AAACNA – African, Asian, American, Chicano, Native American Studies Center – This is a center, located in San José State University’s Dr. Martin Luther King, Jr. Library. It is a part of the University Library.

AAFSA – African American Faculty & Staff Association – This association was formed in 1974 to foster and promote the development of Black faculty and staff at San José State University. It is now called Black Faculty & Staff Association (BFSA).

AAS – Department of African American Studies – This is an academic department of San José State University.

ARAWG – Anti-Racism Assessment Working Group – This is a working group of San José State University’s Dr. Martin Luther King, Jr. Library’s Anti-Racism Action Plan.

ARC – Africana Resource Center – The original idea was to create a support center for students to be able to do research, host programming and meetings. Currently, it is just a collection within the African, Asian, American, Chicano, Native American Studies Center (AAACNA).

BIPOC – Black, Indigenous, and People of Color – “A term referring to “Black and/or Indigenous People of Color.” While “POC” or People of Color is often used as well, BIPOC explicitly leads with Black and Indigenous identities, which helps to counter anti-Black racism and invisibilization of Native communities” (Sen & Keleher, 2021).

BSU – Black Student Union – This is the umbrella organization which works with other black student organizations at San José State University. The purpose of the organization is to unite, educate, and enrich the University’s students of color.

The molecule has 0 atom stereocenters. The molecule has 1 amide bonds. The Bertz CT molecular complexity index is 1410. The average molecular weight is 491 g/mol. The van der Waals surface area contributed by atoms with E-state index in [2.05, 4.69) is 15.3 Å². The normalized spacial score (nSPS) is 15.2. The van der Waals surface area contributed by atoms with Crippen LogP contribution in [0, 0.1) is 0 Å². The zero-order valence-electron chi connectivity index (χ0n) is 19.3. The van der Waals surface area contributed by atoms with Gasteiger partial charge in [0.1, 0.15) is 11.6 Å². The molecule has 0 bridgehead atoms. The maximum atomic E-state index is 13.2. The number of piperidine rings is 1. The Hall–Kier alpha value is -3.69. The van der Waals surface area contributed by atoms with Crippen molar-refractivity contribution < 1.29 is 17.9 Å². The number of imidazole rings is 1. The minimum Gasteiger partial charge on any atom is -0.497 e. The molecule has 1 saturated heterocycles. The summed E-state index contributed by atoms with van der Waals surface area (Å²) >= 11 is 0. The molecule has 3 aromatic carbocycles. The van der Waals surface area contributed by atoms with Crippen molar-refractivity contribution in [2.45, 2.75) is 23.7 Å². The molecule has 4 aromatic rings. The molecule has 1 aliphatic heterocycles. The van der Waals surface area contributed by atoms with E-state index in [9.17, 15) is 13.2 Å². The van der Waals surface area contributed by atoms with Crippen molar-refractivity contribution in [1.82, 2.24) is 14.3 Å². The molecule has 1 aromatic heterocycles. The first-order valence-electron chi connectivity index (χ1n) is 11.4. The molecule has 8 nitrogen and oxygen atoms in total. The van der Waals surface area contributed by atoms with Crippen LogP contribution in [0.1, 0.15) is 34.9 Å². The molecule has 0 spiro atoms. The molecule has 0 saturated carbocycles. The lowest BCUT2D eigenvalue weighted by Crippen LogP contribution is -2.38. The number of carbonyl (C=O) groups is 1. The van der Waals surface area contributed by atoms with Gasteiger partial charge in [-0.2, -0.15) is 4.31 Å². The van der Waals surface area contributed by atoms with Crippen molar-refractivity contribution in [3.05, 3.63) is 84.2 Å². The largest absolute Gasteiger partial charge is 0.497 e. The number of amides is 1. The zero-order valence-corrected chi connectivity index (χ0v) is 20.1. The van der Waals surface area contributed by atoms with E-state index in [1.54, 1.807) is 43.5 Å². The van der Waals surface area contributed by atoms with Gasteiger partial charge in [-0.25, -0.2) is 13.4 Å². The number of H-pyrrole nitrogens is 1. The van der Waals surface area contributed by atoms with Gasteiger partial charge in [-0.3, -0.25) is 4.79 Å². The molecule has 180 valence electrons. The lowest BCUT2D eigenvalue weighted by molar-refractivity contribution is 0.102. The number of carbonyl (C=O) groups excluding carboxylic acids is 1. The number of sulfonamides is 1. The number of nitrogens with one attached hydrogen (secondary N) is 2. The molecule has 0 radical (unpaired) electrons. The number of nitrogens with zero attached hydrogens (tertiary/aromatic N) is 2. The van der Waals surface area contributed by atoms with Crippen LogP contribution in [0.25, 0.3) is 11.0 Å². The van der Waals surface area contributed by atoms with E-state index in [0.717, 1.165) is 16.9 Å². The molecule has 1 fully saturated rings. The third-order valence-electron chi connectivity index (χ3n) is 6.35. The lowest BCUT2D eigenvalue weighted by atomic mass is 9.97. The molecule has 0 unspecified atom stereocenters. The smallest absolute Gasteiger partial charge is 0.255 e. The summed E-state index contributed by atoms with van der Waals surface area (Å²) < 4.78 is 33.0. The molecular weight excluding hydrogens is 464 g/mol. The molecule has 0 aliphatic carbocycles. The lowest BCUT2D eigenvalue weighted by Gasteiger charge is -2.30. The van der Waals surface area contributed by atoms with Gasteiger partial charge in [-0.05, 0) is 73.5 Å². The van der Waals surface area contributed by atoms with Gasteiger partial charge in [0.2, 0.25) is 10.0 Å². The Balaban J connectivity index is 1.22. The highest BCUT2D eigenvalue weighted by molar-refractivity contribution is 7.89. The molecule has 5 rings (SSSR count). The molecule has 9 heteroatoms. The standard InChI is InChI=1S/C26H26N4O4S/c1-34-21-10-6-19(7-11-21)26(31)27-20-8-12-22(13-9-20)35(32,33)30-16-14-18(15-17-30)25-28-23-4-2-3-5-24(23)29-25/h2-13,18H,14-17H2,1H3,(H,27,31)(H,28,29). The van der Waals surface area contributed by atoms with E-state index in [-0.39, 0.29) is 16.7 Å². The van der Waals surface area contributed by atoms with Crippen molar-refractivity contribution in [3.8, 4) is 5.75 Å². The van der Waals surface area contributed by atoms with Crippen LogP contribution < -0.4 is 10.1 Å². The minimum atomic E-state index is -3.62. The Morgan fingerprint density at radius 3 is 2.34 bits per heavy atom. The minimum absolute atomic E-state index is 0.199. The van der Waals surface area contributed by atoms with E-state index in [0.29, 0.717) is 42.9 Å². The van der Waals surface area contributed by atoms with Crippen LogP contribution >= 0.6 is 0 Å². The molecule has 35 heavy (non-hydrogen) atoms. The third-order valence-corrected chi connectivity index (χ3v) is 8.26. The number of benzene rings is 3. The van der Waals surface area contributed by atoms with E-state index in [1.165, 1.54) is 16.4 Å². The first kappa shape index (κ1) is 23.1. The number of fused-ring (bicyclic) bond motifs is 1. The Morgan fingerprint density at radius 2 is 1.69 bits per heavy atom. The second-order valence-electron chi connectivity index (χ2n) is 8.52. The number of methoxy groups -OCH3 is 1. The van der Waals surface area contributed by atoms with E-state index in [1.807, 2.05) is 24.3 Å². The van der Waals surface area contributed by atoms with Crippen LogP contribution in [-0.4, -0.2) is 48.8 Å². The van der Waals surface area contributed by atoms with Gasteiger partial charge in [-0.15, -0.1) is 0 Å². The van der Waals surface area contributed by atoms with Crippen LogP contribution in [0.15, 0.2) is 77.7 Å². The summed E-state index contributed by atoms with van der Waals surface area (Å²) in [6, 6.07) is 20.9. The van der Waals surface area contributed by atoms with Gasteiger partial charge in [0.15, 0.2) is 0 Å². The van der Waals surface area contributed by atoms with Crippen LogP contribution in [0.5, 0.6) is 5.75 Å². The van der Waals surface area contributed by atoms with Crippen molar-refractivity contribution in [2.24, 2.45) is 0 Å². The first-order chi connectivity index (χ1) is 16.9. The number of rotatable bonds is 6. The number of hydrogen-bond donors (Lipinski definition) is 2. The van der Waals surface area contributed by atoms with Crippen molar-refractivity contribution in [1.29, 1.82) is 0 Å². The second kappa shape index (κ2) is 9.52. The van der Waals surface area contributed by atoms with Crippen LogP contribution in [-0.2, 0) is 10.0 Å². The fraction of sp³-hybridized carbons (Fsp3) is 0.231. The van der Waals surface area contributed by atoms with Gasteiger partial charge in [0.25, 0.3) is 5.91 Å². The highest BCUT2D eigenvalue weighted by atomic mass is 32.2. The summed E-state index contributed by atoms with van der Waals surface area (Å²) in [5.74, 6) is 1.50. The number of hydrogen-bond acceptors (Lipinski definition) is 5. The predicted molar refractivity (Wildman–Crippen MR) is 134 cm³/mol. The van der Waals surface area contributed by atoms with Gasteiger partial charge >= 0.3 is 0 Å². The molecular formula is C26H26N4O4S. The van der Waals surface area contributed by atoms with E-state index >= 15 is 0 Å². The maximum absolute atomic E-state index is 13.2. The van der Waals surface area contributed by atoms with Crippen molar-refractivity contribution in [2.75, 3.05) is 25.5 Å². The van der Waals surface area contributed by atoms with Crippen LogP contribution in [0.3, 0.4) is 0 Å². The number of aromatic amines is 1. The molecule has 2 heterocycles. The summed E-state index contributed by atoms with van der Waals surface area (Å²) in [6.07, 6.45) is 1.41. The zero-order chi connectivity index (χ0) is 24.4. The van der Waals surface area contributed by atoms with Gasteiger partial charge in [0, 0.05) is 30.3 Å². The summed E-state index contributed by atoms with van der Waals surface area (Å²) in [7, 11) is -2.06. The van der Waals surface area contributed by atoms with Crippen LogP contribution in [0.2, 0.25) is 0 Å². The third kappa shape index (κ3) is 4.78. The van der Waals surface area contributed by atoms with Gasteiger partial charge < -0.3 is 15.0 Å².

CLRC – Chicano Library Resource Center – It was a support center designed for students to study, do research, host programming and meetings. It was first housed in Walquist Library and now it is a collection within the African, Asian, American, Chicano, Native American Studies Center (AAACNA).

CRT – Critical Race Theory – “Critical race theory (CRT) is a movement that challenges the ability of conventional legal strategies to deliver social and economic justice and specifically calls for legal approaches that take into consideration race as a nexus of American life” (Demaske, 2009).

CSU – California State University – This is the largest four-year public university system in the University system. The system has twenty-three campuses including San José State University.

CWG – Collections Working Group – This is a working group of San José State University’s Dr. Martin Luther King, Jr. University Library’s Anti-Racism Action Plan.

DEI – Diversity, Equity, and Inclusion – “A conceptual framework that promotes the fair treatment and full participation of all people, especially in the workplace, including populations who have historically been underrepresented or subject to discrimination because of their background, identity, disability, etc.” (

EOP – Educational Opportunity Program – This is a San José State University’s program designed to provide academic support to first-generation, low-income, and educationally disadvantaged students.

SC&A – Special Collections & Archives – This unit is a part of San José State University’s Dr. Martin Luther King, Jr. Library. The unit holds rare and unique books, manuscript collections, institutional records, and other primary sources to support teaching and research.

SJSU – San José State University – This University is one of the twenty-three California State University campuses, located in the heart of Silicon Valley.

ULMS – Unified Library Management System – The name given to the ExLibris suite of products which is used, negotiated and managed collectively by the twenty-three California State University libraries to order, catalog, maintain access to, and share library resources. The system is managed by the CSU Chancellor’s office using a consortial payment model. The user interface (aka OPAC) is called OneSearch.